It’s New Zealand Theatre Month, plus the regular Monday writers and film society events. And another online bus meeting.
Māori Theatre: Ka Mua Ka Muri is an exhibition of Māori theatre photographs and ephemera spanning the 1960s to the 2000, originally compiled for the 2015 National Māori Theatre Hui. The selection features many of New Zealand’s most celebrated theatre practitioners; Inia te wiata, Elizabeth Murchie, Briar Grace-Smith, George Henare, the Māori Theatre Trust, Taki Rua productions, Don Selwyn, Rowley Habib, Nancy Brunning, Jim Moriarty, and a young Jermaine Clement, Taika (Cohen), Rachel House and Cliff Curtis. It’s part of a month of celebrations dedicated to New Zealand theatre, with the ethos behind the month being to ‘celebrate and elevate’ Aotearoa’s theatre, and is on show from 9:00am to 5:00pm at the National Library of New Zealand, 70 Molesworth Street, Thorndon.
And a free talk at the National Library, Roger and Renee: A Life In Theatre, takes place at Te Ahumairangi Ground Floor, from 12:10pm to 1:00pm. At his own admission it took Roger Hall fifteen years to be an overnight success. Fellow playwright Renée feels her life in theatre is like having “wandered into a Beckett play and forgotten the plan”. These formidable playwrights come together for a frank and funny conversation about their lives in theatre in celebration of the inaugural New Zealand Theatre Month.
Across town, as part of the free Writers on Mondays series from 12.15pm to 1.15pm at Te Papa Marae, Level 4, Te Papa, novelist Emily Perkins chairs Feel the Heat with Gigi Fenster and Megan Dunn, a discussion on writing about the self, books and heat. In an attempt to break free from rationality and make her life a work of art, novelist and writing teacher Fenster decides to induce a fever in herself; Feverish: A takes in apartheid South Africa and complex family dynamics. In Tinderbox, Dunn writes about the end of reading and her attempted rewrite of Ray Bradbury’s Fahrenheit 451, which is derailed while she works at failing bookseller chain Borders; the memoir has been described as ‘comic genius’.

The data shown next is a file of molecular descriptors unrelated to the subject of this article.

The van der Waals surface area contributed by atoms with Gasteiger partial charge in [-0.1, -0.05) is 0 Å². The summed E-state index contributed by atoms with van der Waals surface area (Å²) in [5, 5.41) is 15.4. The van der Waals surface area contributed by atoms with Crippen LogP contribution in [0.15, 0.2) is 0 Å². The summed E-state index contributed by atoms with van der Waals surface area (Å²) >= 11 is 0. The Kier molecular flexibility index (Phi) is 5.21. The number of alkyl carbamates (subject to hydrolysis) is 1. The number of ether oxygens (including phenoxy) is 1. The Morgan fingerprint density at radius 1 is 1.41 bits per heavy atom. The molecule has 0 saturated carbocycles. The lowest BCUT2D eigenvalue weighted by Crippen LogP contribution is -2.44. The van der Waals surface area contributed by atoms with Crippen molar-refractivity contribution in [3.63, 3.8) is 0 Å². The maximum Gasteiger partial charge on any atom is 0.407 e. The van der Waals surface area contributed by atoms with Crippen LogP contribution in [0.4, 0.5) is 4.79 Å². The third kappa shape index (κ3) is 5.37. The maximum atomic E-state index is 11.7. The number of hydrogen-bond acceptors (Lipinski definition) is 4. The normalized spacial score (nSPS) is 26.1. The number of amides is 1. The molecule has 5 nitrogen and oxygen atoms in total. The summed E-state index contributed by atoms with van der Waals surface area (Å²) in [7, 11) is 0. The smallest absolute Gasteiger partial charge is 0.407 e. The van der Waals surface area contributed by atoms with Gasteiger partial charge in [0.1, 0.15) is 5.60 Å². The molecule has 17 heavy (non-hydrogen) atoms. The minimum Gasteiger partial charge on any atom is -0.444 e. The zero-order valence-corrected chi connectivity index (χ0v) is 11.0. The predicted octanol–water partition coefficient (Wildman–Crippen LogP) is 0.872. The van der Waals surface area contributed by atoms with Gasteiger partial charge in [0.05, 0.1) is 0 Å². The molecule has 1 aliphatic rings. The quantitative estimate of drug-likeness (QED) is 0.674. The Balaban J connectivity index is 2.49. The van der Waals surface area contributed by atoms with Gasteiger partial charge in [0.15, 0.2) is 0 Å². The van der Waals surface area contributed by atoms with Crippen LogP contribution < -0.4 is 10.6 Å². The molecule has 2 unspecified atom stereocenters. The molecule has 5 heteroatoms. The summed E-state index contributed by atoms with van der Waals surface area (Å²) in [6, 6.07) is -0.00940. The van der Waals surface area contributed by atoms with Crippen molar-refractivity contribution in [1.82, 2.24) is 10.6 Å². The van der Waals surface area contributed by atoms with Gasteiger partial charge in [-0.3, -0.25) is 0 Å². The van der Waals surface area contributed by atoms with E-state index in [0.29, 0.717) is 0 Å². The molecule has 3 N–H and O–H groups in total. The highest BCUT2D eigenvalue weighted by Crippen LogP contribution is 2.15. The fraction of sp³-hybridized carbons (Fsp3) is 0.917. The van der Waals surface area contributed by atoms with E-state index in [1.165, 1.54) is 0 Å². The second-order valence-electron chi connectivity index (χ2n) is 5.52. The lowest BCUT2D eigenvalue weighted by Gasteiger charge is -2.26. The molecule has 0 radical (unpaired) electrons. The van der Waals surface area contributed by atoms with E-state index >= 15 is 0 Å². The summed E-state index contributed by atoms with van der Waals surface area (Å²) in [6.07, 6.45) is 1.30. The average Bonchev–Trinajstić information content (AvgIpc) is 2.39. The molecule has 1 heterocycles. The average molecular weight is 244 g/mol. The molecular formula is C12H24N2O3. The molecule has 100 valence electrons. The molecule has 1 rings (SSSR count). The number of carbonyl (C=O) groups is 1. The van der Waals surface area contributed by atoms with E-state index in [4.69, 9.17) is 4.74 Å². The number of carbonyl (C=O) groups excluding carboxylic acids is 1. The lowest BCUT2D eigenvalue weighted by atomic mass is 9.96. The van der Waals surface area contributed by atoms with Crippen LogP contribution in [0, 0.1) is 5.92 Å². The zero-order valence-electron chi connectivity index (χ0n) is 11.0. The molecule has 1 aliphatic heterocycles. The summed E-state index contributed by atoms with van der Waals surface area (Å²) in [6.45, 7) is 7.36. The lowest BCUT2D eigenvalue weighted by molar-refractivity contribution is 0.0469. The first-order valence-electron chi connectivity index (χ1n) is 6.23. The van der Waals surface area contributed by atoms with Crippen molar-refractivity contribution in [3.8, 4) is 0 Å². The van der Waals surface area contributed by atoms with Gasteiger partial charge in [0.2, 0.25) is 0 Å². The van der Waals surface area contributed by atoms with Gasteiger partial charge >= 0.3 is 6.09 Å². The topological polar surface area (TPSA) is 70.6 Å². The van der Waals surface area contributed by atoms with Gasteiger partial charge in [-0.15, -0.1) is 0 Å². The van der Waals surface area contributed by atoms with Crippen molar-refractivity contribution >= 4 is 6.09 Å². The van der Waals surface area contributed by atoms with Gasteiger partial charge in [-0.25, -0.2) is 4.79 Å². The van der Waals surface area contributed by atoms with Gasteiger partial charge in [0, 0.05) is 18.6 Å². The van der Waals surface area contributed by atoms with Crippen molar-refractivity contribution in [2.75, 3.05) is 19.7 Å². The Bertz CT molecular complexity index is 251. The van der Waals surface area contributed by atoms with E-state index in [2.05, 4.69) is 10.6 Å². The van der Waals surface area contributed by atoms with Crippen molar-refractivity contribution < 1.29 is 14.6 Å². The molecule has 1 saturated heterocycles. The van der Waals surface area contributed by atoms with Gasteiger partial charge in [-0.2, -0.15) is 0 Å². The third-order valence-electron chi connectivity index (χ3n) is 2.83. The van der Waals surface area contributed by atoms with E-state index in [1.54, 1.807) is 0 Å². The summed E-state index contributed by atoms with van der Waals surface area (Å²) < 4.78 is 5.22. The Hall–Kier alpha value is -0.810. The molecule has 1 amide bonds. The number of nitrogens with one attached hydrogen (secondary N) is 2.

If you join the Wellington Film Society tonight at the screening of Tangerine, and go to each of the rest of their Monday screenings at the Embassy Theatre, 10 Kent Terrace, Mt Victoria, it wil cost you just $10 a film. Tangerine (pictured above), a film by Sean Baker (USA 2015, 88 minutes, R16 violence, offensive language, drug use, sexual material) is trashy, lurid, and hilariously profane – exploitation in the best, most cinematic sense – but without ever losing the thread of human ache that connects the handful of characters (including two transgender prostitutes, an Armenian cab driver, and his family) to each other.
Karori and Northland residents who were unable to get to last Thursday’s meeting at Karori West School about changes to the public transport system can join the next Metlink Live session on Facebook tonight from 7:30pm to 8:00pm.